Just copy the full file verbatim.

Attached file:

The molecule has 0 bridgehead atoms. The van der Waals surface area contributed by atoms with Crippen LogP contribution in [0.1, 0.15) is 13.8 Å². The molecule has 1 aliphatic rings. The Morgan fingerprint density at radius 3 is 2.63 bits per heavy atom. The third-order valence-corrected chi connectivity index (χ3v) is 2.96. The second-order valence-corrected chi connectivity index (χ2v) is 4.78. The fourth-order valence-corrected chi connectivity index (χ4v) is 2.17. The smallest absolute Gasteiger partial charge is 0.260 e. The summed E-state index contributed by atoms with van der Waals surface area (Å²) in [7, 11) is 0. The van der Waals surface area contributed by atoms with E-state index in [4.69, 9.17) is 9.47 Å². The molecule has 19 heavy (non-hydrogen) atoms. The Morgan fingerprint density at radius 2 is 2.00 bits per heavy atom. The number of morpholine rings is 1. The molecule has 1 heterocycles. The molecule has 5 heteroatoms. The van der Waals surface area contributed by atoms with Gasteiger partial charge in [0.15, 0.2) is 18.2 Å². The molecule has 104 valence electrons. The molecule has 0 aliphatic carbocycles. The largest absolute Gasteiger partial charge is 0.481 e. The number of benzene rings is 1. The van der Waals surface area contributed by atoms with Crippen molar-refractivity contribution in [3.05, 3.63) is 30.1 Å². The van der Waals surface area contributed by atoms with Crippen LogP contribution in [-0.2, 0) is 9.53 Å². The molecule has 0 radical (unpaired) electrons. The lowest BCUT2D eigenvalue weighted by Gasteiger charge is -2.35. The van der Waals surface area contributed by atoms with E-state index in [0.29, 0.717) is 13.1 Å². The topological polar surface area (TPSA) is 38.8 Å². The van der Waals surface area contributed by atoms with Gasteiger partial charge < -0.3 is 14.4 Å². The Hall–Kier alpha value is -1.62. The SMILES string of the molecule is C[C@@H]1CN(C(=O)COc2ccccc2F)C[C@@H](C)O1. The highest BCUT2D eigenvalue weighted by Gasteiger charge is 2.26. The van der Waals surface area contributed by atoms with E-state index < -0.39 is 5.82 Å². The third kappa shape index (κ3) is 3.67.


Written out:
The molecule has 0 bridgehead atoms. The van der Waals surface area contributed by atoms with Crippen LogP contribution in [0.1, 0.15) is 13.8 Å². The molecule has 1 aliphatic rings. The Morgan fingerprint density at radius 3 is 2.63 bits per heavy atom. The third-order valence-corrected chi connectivity index (χ3v) is 2.96. The second-order valence-corrected chi connectivity index (χ2v) is 4.78. The fourth-order valence-corrected chi connectivity index (χ4v) is 2.17. The smallest absolute Gasteiger partial charge is 0.260 e. The summed E-state index contributed by atoms with van der Waals surface area (Å²) in [7, 11) is 0. The van der Waals surface area contributed by atoms with E-state index in [4.69, 9.17) is 9.47 Å². The molecule has 19 heavy (non-hydrogen) atoms. The Morgan fingerprint density at radius 2 is 2.00 bits per heavy atom. The number of morpholine rings is 1. The molecule has 1 heterocycles. The molecule has 5 heteroatoms. The van der Waals surface area contributed by atoms with Gasteiger partial charge in [0.15, 0.2) is 18.2 Å². The molecule has 104 valence electrons. The molecule has 0 aliphatic carbocycles. The largest absolute Gasteiger partial charge is 0.481 e. The number of benzene rings is 1. The van der Waals surface area contributed by atoms with Crippen molar-refractivity contribution in [3.05, 3.63) is 30.1 Å². The van der Waals surface area contributed by atoms with Crippen LogP contribution in [-0.2, 0) is 9.53 Å². The molecule has 0 radical (unpaired) electrons. The lowest BCUT2D eigenvalue weighted by Gasteiger charge is -2.35. The van der Waals surface area contributed by atoms with E-state index in [0.29, 0.717) is 13.1 Å². The topological polar surface area (TPSA) is 38.8 Å². The van der Waals surface area contributed by atoms with Gasteiger partial charge < -0.3 is 14.4 Å². The Hall–Kier alpha value is -1.62. The SMILES string of the molecule is C[C@@H]1CN(C(=O)COc2ccccc2F)C[C@@H](C)O1. The highest BCUT2D eigenvalue weighted by Gasteiger charge is 2.26. The van der Waals surface area contributed by atoms with E-state index < -0.39 is 5.82 Å². The third kappa shape index (κ3) is 3.67.